Planning for Success

I’ve talked to a number of solo and small firm lawyers over the years about the topic of strategic planning, and often get asked the same question: “Isn’t strategic planning  just a “big firm” thing?”

The answer is that strategic planning is for firms of all sizes.  In fact, it’s even more important for solos and small firms in today’s competitive legal environment.  Solos and small firms can use strategic planning to focus their efforts and “steal” work from big firms by providing better value through lower rates and more flexible billing arrangements, for example.

“Isn’t strategic planning too time-consuming for our partners?” It doesn’t have to be.  In fact, I will outline a straightforward question and answer process which will easily guide you through the planning steps and produce a strategic plan once you’ve answered all of the planning questions.

“But I’ve already got plenty of billable work which clients need me to do now!” Yes, you may have lots of work now, but are you doing the kind of work you want to keep you intellectually satisfied, and is it producing the most amount of profit for the least amount of your time?  The strategic planning process will help you resolve these questions.

Where are you going?

You start by creating a vision for your firm and deciding what your practice or firm is going to look like in the long term.  What type of law will you practice, who will your clients be, how big will your firm be, will you have a “bricks and mortar” or “virtual” office?, etc.  You need to envision all of these things and look out 5, 10 or 15 years out for your vision of the firm.

The visioning process doesn’t have to be complicated.  Some large firms spend weeks or months creating a vision, as they have many partners who must come to a consensus on it.  But as a solo or small firm, you only have yourself or a few other partners to come to a decision on your vision, so the time required is much less.

The planning process usually involves taking some time out at a retreat to have partners think about the future of the firm, and is most likely facilitated by a third party.  This third party option usually works best, since all partners have vested interests, and you want someone independent to guide you through the process to ensure you have “buy in” from all partners.

Where are you at now?

Once you’ve figured out where you want to go, you need to confirm where you’re at now. What is your current profitability by practice area, who are your current people, what is your current management structure, what is your partnership entry criteria, etc.  You will need to do a SWOT analysis, which is a review of your strengths, weaknesses, opportunities and threats to really define what your current position is.

Who are you?

This is the core values step. This involves creating a set of “values” for partner behavior which all partners are required to adhere to.  You need to decide “who’s in the boat” and who isn’t.  You need the right people to help you achieve your firm vision.

What are the steps required to achieve your vision?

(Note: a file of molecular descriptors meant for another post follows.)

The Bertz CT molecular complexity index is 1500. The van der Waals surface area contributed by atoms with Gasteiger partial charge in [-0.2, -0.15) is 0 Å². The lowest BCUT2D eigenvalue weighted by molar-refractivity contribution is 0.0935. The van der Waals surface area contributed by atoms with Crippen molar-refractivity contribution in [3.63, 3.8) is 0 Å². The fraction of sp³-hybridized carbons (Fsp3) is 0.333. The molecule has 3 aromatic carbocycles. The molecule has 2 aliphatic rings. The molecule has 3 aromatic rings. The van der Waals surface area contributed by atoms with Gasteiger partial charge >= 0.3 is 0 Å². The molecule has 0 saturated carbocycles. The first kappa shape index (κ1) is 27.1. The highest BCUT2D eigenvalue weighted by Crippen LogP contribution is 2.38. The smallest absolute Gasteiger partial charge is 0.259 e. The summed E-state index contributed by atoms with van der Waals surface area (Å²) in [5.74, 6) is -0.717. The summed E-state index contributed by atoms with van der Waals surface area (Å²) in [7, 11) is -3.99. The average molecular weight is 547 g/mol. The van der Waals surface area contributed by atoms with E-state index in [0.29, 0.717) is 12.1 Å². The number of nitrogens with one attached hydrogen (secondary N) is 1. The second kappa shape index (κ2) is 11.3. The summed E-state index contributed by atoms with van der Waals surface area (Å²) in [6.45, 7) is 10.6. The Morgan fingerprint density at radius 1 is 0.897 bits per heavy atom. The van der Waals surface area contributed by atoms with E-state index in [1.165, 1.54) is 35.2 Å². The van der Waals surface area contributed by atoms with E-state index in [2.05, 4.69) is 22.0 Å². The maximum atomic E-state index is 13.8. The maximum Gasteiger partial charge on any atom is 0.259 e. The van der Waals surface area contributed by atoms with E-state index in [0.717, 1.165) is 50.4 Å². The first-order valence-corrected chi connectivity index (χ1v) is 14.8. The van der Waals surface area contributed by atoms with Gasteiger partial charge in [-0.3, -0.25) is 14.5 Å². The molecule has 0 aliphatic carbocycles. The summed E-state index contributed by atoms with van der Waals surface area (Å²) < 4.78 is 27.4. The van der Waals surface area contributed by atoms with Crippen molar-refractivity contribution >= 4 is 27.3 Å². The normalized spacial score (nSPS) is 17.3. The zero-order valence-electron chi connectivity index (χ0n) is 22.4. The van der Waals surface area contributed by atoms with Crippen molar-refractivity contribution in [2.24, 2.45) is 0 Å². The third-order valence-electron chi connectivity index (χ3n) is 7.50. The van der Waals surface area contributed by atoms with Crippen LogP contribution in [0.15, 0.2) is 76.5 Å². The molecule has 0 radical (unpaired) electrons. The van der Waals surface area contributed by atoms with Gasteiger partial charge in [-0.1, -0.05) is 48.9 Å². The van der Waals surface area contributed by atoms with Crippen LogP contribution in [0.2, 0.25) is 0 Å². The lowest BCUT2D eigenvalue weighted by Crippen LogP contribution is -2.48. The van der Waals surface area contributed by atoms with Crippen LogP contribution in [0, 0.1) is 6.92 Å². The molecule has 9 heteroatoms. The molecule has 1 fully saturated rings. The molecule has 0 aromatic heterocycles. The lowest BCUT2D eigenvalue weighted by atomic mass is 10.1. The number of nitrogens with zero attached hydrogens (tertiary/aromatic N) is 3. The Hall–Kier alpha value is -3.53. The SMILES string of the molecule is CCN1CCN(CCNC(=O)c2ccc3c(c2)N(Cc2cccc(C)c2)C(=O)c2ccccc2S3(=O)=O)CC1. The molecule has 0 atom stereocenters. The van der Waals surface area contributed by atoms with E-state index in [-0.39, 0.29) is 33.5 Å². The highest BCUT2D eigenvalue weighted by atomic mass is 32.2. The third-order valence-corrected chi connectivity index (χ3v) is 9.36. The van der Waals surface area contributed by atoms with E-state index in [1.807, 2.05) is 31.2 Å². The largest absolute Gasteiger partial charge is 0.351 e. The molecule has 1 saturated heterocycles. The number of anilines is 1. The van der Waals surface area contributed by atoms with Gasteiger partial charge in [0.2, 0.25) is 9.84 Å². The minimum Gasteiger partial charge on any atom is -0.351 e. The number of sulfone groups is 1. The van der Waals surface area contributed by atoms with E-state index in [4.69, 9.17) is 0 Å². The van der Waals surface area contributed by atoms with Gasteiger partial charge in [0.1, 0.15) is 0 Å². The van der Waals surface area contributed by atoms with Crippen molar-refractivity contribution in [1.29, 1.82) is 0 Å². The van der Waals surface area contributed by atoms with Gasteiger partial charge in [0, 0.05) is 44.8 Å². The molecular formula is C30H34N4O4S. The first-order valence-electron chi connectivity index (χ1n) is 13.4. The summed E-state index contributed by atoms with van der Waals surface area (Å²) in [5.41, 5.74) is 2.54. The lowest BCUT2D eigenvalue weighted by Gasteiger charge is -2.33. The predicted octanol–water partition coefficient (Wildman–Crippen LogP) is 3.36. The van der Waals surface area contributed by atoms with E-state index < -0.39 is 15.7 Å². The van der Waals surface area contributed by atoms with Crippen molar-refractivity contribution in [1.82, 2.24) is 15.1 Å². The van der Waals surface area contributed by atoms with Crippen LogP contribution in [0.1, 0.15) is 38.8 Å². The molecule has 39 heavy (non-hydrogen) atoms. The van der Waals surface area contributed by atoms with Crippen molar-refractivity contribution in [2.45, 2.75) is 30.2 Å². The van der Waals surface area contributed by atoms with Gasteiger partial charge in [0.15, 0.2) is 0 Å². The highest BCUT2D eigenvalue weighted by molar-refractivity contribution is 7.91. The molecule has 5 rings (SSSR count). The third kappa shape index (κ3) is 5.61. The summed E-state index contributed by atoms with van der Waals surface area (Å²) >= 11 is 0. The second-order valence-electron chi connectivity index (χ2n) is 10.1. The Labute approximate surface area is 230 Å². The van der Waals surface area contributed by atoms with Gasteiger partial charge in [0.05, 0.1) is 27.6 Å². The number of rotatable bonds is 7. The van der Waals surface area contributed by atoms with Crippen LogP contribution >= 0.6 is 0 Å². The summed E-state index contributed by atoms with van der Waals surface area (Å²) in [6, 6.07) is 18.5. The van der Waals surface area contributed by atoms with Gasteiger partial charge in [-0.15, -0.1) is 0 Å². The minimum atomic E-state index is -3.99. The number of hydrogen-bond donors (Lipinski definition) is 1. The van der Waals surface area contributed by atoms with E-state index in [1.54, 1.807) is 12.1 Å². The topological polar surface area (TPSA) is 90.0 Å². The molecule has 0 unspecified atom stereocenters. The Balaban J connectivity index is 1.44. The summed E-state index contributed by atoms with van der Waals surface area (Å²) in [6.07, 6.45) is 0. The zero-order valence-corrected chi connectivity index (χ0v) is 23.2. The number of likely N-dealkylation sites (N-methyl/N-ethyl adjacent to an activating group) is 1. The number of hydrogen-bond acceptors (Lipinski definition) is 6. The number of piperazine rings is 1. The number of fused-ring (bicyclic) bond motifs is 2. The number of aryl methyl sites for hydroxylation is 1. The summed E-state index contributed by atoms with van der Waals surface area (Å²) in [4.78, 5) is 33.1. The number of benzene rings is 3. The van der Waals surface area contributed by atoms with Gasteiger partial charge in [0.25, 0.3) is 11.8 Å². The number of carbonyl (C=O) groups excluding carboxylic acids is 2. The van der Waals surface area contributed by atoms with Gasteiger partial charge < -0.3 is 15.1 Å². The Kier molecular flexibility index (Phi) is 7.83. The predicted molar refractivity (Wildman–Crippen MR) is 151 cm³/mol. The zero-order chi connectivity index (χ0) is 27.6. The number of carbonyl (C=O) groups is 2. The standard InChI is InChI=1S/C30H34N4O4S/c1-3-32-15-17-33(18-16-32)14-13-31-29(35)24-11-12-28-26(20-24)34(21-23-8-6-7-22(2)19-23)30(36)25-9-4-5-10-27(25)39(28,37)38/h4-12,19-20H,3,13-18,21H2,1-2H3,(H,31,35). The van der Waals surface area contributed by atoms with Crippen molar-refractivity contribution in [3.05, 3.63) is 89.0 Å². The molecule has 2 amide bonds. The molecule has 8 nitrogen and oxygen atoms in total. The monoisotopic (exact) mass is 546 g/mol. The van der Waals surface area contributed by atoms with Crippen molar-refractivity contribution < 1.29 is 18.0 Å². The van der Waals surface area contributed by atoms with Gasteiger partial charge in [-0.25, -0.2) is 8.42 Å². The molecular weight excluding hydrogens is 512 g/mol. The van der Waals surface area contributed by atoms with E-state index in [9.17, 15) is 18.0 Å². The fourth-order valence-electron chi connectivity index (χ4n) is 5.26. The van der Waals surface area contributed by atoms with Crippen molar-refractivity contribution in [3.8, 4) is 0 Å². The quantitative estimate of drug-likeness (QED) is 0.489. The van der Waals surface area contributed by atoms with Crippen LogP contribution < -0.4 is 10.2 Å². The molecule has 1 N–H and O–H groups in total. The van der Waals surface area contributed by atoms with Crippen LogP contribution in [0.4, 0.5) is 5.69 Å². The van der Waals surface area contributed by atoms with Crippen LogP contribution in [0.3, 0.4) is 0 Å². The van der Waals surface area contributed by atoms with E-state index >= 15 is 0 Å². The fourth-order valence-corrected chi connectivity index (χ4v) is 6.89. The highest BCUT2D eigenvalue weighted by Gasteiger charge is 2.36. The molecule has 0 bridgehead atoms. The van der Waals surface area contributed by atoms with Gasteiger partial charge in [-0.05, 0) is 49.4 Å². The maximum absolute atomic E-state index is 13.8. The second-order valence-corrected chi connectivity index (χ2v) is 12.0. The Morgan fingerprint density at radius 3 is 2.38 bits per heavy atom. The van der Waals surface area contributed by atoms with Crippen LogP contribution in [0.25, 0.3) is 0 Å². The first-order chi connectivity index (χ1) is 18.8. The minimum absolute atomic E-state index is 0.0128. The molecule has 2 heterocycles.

Once you know where you’re going, who you are and where you’re at today, you need to figure out the steps needed to achieve your vision. These steps are known as goals, which will help you to determine if you’re making progress towards achieving your vision.  The goals need to be quantified, so you will know when you’ve reached each step along the way.

Next steps

These are the first key steps in the planning process, which will help you kick-start the creation of a new strategic plan for your firm.  In future posts, I will continue this series on strategic planning for solos and small firms.  We’ll fill in the details on how to complete your firm strategic plan and instill an ongoing strategic mindset to maximize your firm’s competitiveness and profitability for the long term.


7 Responses to “Planning for Success”

  1. […] Originally posted on Small Firm Innovation […]

  2. Very informative post, colincameron. I wonder which question is hardest for solo and small firm lawyers to answer. I’d wager “Where are you going” is probably the easiest one to answer.

  3. colincameron


    Thanks very much for the kind feedback. In my experience, “Where are you going” is the hardest question to answer for any law firm with more than one partner. The more partners you have, the harder it gets to answer this question. For solos, I would suggest “How do you get there’’ is the hardest question to answer. This is the strategy formulation step in the planning process. I will talk more about this step in a future planning post.

  4. @colincameron

    You’re welcome. I see your point on “Where are you going” being the hardest question for law firms with more than one partner. Each probably has his or her own answer, and they may not all coincide and move in one direction. I imagine that to be frustrating, at times. And I agree “How do you get there” is a hard question to answer for solos. Being a “business of one” the past couple of years, I realized, after reading your comment, that I’ve struggled with that question. Thinking is the easy part. Doing is decidedly harder.

  5. […] the first planning installment, we talked about creating a vision and core values statement. The next step is to identify the firm […]

  6. […] the first planning installment, we talked about creating a vision and core values statement. The next step is to identify the firm […]

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